The nearly 16 million Americans who practice yoga live by the principle of connecting the mind and the body. If you can't physically feel your legs, can you still make that mind-body connection?
"It was the Sunday after Thanksgiving in 1978, and we just hit ice going over a bridge, and our car tumbled down the embankment. My father and sister were killed," said Matthew Sanford.
Doctors told Sanford he'd never feel his lower body again.
"They know my spinal cord has been severed," said Sanford.
He devotes his life to proving them wrong.
"That level of sensation is present in the mind-body relationship. It's not going to make me walk again, but it's crucial to a full recovery," said Sanford.
From his wheelchair, Sanford has become a certified yoga instructor - teaching others just like him and showing them how to feel their bodies once more.
Samantha Drost was paralyzed by a wave while swimming. Traditional therapy taught her to forget her legs and focus on what she had left. Yoga helped reconnect her brain to her body.
"I was more aware of where my feet were and my legs were, and the people that were helping me noticed they didn't have to lift as much," said Drost.
To put some science behind his work, Sanford took part in a Rutgers University study. Doctors took MRI scans of his brain. As they squeezed his ankles, his sensory cortex lit up in the same way it would in a non-paralyzed person - meaning the brain recognized the pressure.
"My paralyzed body still has an energy that flows through it. There's still a life force there," said Kevin Bjorklund, who practices yoga.
Bjorklund fell off a tractor at age 3, and he's been paralyzed from the chest down ever since. He said yoga helps his breathing and eases fears of falling.
"There are universal principles in yoga that don't discriminate," said Sanford.
Sanford started a non-profit company called Mind Body Solutions. He travels the country training other yoga instructors and speaking to health care leaders about incorporating yoga into traditional therapy.
WHAT IS YOGA: Yoga not only involves stretching, but it is more about the balance between mind and body, a balance that nearly 16 million Americans strive for. Yoga's main goal is creating a balance through strength and flexibility, and this is done by performing a variety of poses and postures that have different physical benefits. The poses can be done quickly back-to-back creating heat in the body, or they can be done slowly to increase stamina and perfect the alignment of the pose. Yoga is ever changing, not the poses, but the way different people perform the poses. There is always room for improvement and development in yoga, both physically and mentally. (SOURCE: Iyengar Yoga Resources)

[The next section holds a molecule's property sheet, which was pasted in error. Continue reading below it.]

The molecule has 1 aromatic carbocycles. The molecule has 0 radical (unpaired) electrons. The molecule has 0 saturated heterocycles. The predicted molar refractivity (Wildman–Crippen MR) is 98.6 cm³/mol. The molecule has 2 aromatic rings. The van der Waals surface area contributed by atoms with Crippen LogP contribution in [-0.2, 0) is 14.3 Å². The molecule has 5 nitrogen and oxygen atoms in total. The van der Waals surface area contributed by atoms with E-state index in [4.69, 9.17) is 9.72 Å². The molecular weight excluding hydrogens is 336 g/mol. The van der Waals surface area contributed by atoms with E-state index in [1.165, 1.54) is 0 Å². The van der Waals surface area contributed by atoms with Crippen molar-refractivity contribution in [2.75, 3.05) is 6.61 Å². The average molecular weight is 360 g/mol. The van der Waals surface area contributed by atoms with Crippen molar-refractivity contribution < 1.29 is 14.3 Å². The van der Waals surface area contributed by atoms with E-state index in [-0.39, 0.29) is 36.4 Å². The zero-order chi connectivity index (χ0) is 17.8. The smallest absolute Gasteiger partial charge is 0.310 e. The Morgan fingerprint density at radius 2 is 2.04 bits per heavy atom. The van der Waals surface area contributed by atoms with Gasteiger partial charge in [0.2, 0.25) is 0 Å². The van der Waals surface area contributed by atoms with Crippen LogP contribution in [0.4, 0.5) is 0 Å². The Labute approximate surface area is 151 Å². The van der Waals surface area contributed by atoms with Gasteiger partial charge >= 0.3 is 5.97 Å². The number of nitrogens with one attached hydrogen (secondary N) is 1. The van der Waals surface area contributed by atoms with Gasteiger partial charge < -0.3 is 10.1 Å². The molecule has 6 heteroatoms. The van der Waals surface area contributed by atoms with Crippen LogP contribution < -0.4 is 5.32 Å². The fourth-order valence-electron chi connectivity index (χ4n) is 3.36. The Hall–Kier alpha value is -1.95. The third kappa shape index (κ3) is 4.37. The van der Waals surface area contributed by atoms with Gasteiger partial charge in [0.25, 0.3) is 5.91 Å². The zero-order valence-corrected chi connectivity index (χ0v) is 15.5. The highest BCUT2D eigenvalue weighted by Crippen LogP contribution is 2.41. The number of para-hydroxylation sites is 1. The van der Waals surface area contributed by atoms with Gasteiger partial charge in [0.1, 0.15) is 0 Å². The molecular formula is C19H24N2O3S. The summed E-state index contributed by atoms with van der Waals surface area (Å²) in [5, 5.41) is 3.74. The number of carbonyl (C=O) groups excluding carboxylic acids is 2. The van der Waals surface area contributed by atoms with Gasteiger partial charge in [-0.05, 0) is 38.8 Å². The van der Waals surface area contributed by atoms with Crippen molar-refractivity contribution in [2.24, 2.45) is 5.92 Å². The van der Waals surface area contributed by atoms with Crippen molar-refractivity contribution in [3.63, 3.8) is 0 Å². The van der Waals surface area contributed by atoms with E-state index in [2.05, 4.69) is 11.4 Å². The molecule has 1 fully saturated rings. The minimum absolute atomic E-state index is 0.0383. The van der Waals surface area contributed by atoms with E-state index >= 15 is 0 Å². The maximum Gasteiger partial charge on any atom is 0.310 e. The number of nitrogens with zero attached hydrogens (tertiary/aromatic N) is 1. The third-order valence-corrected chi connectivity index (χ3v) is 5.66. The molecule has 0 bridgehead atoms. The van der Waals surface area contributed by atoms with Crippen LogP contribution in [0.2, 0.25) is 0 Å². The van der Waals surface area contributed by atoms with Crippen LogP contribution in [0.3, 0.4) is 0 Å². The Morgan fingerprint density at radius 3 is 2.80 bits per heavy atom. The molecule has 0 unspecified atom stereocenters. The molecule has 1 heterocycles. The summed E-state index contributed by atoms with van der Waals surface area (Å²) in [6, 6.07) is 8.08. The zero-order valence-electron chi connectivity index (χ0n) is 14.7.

PARALYZED YOGA INSTRUCTOR: Matthew Sanford, a yoga instructor, has been paralyzed from the chest down for 30 years. He cannot feel the tickling of his toes, but if you squeeze his ankles very hard he will sense it. Michael preaches that we can live more fully in our bodies with a stronger mind-body connection. Michael finished school with a graduate degree in philosophy. When he was 25, he met a yoga teacher who took him to the local martial arts studio and helped him get onto a mat. Sanford had miraculously spread his legs wide. It changed his life, and now Sanford teaches yoga at conferences around the country. He has won many awards for his pioneering ideas in medicine and now speaks at business conventions and tries to use the power of yoga to inspire those who are not disabled too. (SOURCE: Lifebeat)
PARALYZED YOGA: It's an adaptive yoga class where some students stay in their chairs, while others take mats on the floor. The regular yoga poses are modified to benefit the people who stay in the chair. Sanford usually teaches from a mat on the floor, however, he does teach in his chair as well. He teaches standing positions too, that he cannot do, yet, he understands how to do them just as well as any other teacher. Sanford believes that it's not how you look in a pose, but how you feel in it and how present you are while doing it. Sanford can now put himself in a "V" position because he has come to know his body, balance, and flexibility so well. (SOURCE: azdailysun.com)
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